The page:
Much Ado About Nothing. Act V. Sc. 2. L. 40.
  67
She wish’d she had not heard it, yet she wish’d
That heaven had made her such a man: she thank’d me,
And bade me, if I had a friend that lov’d her,
I should but teach him how to tell my story
And that would woo her.
        Othello. Act I. Sc. 3. L. 162.
  68
Was ever woman in this humour woo’d?
Was ever woman in this humour won?
        Richard III. Act I. Sc. 2. L. 228.
  69
              O gentle Romeo,
If thou dost love, pronounce it faithfully.
Or if thou think’st I am too quickly won,
I’ll frown and be perverse and say thee nay,
So thou wilt woo: but else, not for the world.
        Romeo and Juliet. Act II. Sc. 2. L. 93.
  70
She is a woman, therefore may be woo’d;
She is a woman, therefore may be won.
        Titus Andronicus. Act II. Sc. 1. L. 82.
  71
            Women are angels, wooing:
Things won are done, joy’s soul lies in the doing:
That she belov’d knows nought that knows not this:
Men prize the thing ungain’d more than it is.
        Troilus and Cressida. Act I. Sc. 2. L. 312.
  72
Win her with gifts, if she respect not words;
Dumb jewels often in their silent kind
More than quick words do move a woman’s mind.
        Two Gentlemen of Verona. Act III. Sc. 1. L. 89.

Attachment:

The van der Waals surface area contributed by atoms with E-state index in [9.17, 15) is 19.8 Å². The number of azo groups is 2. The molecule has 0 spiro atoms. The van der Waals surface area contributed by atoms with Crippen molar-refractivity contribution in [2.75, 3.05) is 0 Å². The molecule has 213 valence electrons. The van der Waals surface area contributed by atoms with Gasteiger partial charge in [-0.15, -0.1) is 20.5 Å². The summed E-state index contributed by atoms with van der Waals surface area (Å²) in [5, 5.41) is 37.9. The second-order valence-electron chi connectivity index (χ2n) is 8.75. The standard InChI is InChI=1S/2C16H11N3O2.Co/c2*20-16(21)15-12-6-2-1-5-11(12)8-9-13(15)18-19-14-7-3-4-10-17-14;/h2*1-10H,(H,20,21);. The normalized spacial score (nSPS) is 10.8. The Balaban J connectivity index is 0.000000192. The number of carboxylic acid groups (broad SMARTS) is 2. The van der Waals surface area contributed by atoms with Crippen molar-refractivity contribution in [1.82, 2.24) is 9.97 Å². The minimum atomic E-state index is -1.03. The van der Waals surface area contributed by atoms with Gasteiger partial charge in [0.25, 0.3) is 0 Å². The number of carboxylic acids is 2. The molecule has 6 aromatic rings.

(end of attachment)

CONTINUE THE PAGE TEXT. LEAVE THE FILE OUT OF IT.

73
              Never give her o’er;
For scorn at first makes after-love the more.
If she do frown, ’tis not in hate of you,
But rather to beget more love in you;
If she do chide, ’tis not to have you gone,
For why, the fools are mad if left alone.
        Two Gentlemen of Verona. Act III. Sc. 1. L. 91.
  74
Take no repulse, whatever she doth say;
For, “get you gone,” she doth not mean, “away.”
Flatter and praise, commend, extol their graces;
Though ne’er so black, say they have angels’ faces.
That man that hath a tongue, I say, is no man,
If with his tongue he cannot win a woman.
        Two Gentlemen of Verona. Act III. Sc. 1. L. 100.
  75
Say that upon the altar of her beauty
You sacrifice your tears, your sighs, your heart:
Write till your ink be dry and with your tears
Moist it again, and frame some feeling line,
That may discover such integrity.
        Two Gentlemen of Verona. Act III. Sc. 2. L. 73.
  76
Bring therefore all the forces that ye may,
And lay incessant battery to her heart;
Playnts, prayers, vowes, truth, sorrow, and dismay;
Those engins can the proudest love convert:
  And, if those fayle, fall down and dy before her;
  So dying live, and living do adore her.
        Spenser—Amoretti and Epithalamion. Sonnet XIV.
  77
Full little knowest thou that hast not tried,
What hell it is in suing long to bide:
To loose good dayes, that might be better spent;
To waste long nights in pensive discontent;
To speed to-day, to be put back to-morrow;
To feed on hope, to pine with feare and sorrow.
        Spenser—Mother Hubberd’s Tale. L. 895.
  78
Quiet, Robin, quiet!
You lovers are such clumsy summer-flies,
Forever buzzing at your lady’s face.
        Tennyson—The Foresters. Act IV. Sc. 1.
  79
When Venus said “Spell no for me,”
“N-O,” Dan Cupid wrote with glee,
  And smiled at his success:
“Ah, child,” said Venus, laughing low,
“We women do not spell it so,
  We spell it Y-E-S.”
        Carolyn Wells—The Spelling Lesson.
  80